Long Term Efficacy of Antiarrhythmic Drugs in ARVCD

Adequate monitoring of drug efficacy is a prerequisite for long-term antiarrhythmic drug therapy in ARVC/D. Empiric antiarrhythmic drug treatment without evidence for appropriate suppression of the clinical arrhythmia cannot be recommended due to a high incidence of VT recurrences and a significant mortality from sudden death during long-term follow-up [18-21].

Assessment of antiarrhythmic drug efficacy by serial electrophysiologic studies (inducible VT) or Holter monitoring combined with exercise testing and/or provocation with intravenous cate-cholamines (noninducible VT) provided better long-term outcomes when compared with empiric drug treatment. VT recurrence rates were low in patients who were discharged on a drug that was tested to be effective, whereas sudden deaths and VT relapses predominantly occurred in patients with insufficient VT suppression at discharge, those with significant progression of ARVC/D, or those with inappropriate dosage (noncompliance) of the tested antiarrhythmic drug [25] (Fig. 18.4). In this context, it is important to stress the need for long-term follow-up of patients with visits at regular intervals, not only to detect a progressive course of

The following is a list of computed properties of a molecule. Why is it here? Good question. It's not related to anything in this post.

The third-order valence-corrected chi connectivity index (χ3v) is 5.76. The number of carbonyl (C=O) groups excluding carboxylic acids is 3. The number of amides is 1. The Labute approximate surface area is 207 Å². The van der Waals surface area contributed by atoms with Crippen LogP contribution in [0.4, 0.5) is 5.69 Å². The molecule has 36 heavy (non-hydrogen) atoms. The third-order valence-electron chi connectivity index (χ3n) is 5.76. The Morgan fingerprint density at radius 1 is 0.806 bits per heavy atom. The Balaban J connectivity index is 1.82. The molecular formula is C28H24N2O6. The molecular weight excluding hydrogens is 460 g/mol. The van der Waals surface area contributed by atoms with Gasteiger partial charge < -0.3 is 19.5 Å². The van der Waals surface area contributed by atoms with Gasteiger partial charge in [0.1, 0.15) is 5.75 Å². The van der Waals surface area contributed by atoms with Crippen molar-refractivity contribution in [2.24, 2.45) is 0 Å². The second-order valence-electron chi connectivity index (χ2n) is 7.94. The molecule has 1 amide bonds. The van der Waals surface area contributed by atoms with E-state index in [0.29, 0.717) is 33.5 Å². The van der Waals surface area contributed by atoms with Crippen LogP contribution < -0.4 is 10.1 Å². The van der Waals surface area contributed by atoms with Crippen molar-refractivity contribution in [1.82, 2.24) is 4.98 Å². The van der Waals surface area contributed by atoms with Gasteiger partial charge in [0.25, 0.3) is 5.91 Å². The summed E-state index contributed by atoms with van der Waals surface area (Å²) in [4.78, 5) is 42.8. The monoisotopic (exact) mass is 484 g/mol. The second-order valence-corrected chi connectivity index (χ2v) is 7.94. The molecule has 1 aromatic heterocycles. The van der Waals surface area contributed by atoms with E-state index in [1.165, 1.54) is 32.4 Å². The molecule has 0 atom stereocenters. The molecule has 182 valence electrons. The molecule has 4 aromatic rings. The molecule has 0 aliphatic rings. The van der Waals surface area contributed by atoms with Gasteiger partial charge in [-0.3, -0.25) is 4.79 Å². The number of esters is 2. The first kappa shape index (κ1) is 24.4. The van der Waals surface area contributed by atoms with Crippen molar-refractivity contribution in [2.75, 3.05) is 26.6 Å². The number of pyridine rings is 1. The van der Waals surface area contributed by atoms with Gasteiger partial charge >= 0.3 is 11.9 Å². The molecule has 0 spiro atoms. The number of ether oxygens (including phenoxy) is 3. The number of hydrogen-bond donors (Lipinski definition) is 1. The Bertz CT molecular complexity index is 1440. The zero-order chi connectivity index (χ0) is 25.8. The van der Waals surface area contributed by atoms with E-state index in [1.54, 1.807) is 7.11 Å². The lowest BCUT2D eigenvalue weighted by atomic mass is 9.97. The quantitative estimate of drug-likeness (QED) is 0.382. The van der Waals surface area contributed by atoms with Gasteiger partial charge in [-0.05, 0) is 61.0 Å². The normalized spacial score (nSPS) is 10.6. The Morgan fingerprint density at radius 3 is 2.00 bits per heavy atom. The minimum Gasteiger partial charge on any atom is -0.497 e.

Freedom of VT recurrence pis. with Inappropriate anjgdcsaflK n= 143 pis

Freedom of VT recurrence pis. with Inappropriate anjgdcsaflK n= 143 pis

Fig.18.4 • Long-term outcome of 143 patients with ARVC/D and low risk of sudden death discharged on antiarrhythmic drugs after serial drug testing (follow-up: 53±32 months). The incidence of sudden death was low,the recurrence rate of ventricular tachycardia (VT) was acceptable (25% after 5 years). In the subgroup of patients who were noncompli-ant or with unsuccessful serial drug testing, the VT recurrence rate approached 60% after 3 years.Adapted from [25] with permission from Urban & Vogel GmbH

ARVC/D but also to improve and optimize patient compliance.

A 12-lead surface ECG on antiarrhythmic drug treatment should be performed at regular intervals with particular attention to QRS width (class-1 drugs) and QT-interval (class-3 and class-1a drugs). In addition, electrolyte disturbances (especially hy-pokalemia) should be avoided and attention should be given to potential drug interactions (particularly those with QT-prolongation) in order to prevent proarrhythmic drug effects.

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